Q: Can the trustees of an SMSF purchase a trauma policy on behalf of a member?
A:The first point to consider is whether the current trust deed of the fund allows for the purchase of a trauma policy.
A trauma insurance policy normally pays out a lump sum to the policy owner if the injured person is diagnosed with one of a range of critical illnesses or suffers injuries that are defined in the policy. These can include cancer, stroke, coronary bypass and heart attack. Payment is made regardless of whether the insured person ceases work or becomes permanently disabled because of the illness or injury suffered. Payment made to an SMSF will be preserved benefits and cannot be released until a ‘condition of release’ is satisfied. It cannot be assumed a trauma payment event will mean the injured member has automatically satisfied the ‘permanent incapacity’ condition. ‘Temporary incapacity’ may be satisfied, but there are cashing restrictions to consider.
The Australian Taxation Office’s (ATO) SMSFD 2010/1 deals with this issue and whether the purchase of a trauma policy breaches the sole purpose test under section 62 of the . The tax commissioner states in this determination that the trustee can still satisfy the sole purpose test provided any benefits payable under the policy:
are required to be paid to a trustee of the SMSF,
are benefits that will become part of the assets of the SMSF at least until such time as the relevant member satisfies a condition of release, and
the acquisition of the policy is not made to secure some other benefit for another person such as a member or member’s relative.
The sole purpose test in section 62 requires ‘exclusivity of purpose’. Current day benefits provided before a member’s retirement, employment termination or death are likely to raise questions around this test.
The commissioner states in SMSFD2010/1 that where benefits under a policy are payable to a person other than the trustees of the fund, the underlying object of the sole purpose test remains ‘unqualified’. The trustee has sought out a current day benefit for the member. The member has benefited by not having to personally pay for the premiums and the payout under the policy is payable to them.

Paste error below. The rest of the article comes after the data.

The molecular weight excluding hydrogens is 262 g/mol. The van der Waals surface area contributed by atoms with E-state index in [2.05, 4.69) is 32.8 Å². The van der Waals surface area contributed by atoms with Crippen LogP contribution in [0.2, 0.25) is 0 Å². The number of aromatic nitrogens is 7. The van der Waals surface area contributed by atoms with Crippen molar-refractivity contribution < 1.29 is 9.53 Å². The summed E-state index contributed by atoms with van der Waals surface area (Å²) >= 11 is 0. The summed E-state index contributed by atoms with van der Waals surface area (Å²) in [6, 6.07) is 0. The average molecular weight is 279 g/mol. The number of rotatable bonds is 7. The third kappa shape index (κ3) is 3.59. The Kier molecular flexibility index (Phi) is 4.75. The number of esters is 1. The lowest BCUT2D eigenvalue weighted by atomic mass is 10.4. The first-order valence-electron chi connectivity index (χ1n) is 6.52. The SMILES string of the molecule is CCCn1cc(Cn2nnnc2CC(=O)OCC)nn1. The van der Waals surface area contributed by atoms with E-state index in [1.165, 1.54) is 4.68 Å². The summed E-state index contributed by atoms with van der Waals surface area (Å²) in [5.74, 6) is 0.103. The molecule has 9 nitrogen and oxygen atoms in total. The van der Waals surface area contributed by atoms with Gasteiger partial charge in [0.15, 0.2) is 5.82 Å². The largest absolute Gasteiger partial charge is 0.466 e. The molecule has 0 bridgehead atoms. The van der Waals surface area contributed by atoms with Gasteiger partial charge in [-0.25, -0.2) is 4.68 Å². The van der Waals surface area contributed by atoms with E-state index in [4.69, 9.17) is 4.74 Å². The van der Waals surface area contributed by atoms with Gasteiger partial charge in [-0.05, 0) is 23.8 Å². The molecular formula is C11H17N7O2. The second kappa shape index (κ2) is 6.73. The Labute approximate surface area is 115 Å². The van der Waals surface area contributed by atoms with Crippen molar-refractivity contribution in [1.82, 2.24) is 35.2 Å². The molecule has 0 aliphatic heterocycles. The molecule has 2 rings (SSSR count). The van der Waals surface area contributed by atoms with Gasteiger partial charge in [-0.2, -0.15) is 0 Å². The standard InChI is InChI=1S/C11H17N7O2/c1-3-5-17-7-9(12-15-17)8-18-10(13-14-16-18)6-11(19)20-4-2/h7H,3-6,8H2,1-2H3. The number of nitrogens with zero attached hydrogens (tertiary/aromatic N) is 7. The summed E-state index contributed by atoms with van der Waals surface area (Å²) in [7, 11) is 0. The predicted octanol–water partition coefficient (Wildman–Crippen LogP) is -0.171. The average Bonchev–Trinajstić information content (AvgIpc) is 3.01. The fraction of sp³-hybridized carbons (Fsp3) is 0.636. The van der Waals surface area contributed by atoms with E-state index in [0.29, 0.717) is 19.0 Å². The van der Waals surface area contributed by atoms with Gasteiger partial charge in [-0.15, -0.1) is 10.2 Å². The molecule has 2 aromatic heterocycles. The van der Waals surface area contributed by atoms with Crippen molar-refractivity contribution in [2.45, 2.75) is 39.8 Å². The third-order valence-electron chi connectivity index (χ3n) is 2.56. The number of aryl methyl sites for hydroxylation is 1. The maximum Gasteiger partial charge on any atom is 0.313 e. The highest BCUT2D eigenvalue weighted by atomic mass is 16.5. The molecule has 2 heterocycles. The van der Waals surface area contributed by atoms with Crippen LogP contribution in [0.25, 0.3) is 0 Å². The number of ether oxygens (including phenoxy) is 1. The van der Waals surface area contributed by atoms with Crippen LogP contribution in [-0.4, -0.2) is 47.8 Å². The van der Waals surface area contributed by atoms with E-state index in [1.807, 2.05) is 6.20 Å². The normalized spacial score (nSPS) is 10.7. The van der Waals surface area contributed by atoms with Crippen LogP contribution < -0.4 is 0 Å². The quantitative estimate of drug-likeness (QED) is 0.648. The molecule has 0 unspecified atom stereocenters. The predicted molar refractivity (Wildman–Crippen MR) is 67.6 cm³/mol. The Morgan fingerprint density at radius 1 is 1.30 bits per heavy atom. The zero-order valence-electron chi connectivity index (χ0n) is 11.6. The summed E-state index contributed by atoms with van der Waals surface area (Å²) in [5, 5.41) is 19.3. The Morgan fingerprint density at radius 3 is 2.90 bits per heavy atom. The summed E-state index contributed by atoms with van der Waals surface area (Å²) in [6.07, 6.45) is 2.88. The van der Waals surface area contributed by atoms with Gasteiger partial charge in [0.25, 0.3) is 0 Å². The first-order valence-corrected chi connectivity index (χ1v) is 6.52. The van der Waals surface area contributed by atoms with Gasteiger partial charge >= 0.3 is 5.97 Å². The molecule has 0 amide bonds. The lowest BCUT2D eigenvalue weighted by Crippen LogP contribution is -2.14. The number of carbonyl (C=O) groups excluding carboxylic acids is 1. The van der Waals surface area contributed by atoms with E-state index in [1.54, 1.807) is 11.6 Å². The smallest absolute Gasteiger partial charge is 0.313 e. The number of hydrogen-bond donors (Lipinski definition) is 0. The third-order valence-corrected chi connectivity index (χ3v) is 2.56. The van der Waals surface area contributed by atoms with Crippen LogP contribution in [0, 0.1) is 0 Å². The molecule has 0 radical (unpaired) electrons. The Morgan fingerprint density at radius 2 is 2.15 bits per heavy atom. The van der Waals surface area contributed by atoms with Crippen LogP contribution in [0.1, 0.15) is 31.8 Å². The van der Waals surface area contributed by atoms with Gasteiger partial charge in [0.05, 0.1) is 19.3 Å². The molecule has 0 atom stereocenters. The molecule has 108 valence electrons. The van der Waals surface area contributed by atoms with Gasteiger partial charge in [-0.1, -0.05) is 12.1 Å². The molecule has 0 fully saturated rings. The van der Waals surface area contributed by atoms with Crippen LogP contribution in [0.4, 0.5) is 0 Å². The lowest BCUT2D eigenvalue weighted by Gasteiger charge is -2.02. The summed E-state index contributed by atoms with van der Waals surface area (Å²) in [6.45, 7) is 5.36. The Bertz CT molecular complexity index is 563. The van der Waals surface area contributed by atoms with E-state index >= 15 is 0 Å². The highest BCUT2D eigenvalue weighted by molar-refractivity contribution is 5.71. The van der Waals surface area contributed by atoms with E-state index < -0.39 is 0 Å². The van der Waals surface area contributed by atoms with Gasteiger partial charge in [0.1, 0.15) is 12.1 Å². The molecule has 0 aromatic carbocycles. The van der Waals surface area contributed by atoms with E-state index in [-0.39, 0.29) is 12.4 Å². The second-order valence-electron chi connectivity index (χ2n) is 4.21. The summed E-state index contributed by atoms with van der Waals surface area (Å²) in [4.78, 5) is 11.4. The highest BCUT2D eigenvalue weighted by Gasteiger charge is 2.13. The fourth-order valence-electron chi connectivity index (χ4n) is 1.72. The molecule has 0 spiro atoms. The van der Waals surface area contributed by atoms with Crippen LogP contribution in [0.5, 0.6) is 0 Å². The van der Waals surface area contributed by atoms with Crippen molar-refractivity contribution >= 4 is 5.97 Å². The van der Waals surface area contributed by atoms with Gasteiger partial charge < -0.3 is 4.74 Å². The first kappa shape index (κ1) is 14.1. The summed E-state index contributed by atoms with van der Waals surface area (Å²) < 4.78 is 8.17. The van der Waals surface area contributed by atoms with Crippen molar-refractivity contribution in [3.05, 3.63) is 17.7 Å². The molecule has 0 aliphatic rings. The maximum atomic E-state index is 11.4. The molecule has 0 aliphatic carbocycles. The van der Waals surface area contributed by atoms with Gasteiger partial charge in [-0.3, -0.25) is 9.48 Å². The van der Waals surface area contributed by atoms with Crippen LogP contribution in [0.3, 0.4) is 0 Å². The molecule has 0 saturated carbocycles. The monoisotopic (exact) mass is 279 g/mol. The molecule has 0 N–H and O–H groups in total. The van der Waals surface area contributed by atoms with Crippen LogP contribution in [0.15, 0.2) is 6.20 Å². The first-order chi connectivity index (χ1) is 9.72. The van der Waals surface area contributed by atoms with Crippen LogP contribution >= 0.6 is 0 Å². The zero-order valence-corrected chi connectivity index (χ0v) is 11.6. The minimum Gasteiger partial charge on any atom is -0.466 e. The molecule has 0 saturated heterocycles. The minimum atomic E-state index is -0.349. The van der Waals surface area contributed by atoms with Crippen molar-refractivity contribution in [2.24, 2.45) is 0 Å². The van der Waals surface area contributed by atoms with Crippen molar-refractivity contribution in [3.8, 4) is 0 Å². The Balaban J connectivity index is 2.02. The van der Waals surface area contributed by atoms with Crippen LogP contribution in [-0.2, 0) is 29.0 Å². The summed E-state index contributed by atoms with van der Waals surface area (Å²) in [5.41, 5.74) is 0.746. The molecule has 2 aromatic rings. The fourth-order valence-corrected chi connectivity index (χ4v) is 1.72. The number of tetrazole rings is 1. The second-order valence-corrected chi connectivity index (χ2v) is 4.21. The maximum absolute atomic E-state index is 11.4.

However, this situation is soon to change. Superannuation Legislation Amendment Regulation 2013, released on 1 March, outlines changes to the ability of trustees to purchase a trauma policy on behalf of members in the fund. Section 4.07D of schedule 3 states a “trustee of a regulated superannuation fund must not provide an insured benefit in relation to a member of the fund unless the insured event is consistent with a condition of release specified in item 102, 102A, 103 or 109 of schedule 1”. This regulation does not apply until 1 July 2014 and hence does not affect the continued provision of benefits to members who joined a fund before this date.
Q: I have a client who will be turning 65 during the financial year and would like to maximise his non-concessional contributions during the year. I have always interpreted section 7.04 of the Superannuation Industry (Supervision) Regulations (SISR) to mean that any non-concessional contribution made in the entire year that the member turns 65 in is not subject to the work test. Is this right?
A: Two different acts need to be referred to in this situation. In terms of SISR you need to look at item 2 – SISR 7.04(1). This regulation refers to the acceptance of contributions.
From age 65, a member must meet the work test at some point in the financial year prior to making member contributions or receiving voluntary employer contributions. In terms of the , subsection 292-85(2) outlines the non-concessional caps for the relevant financial year. Subsection 292-85(3) stipulates the rules around the bring-forward rule. People under the age of 65 time in the financial year may bring forward two years of entitlements of non-concessional contributions for that year.
If the contribution is made during that year but post the 65th birthday, the member will need to have satisfied the work test as mentioned above.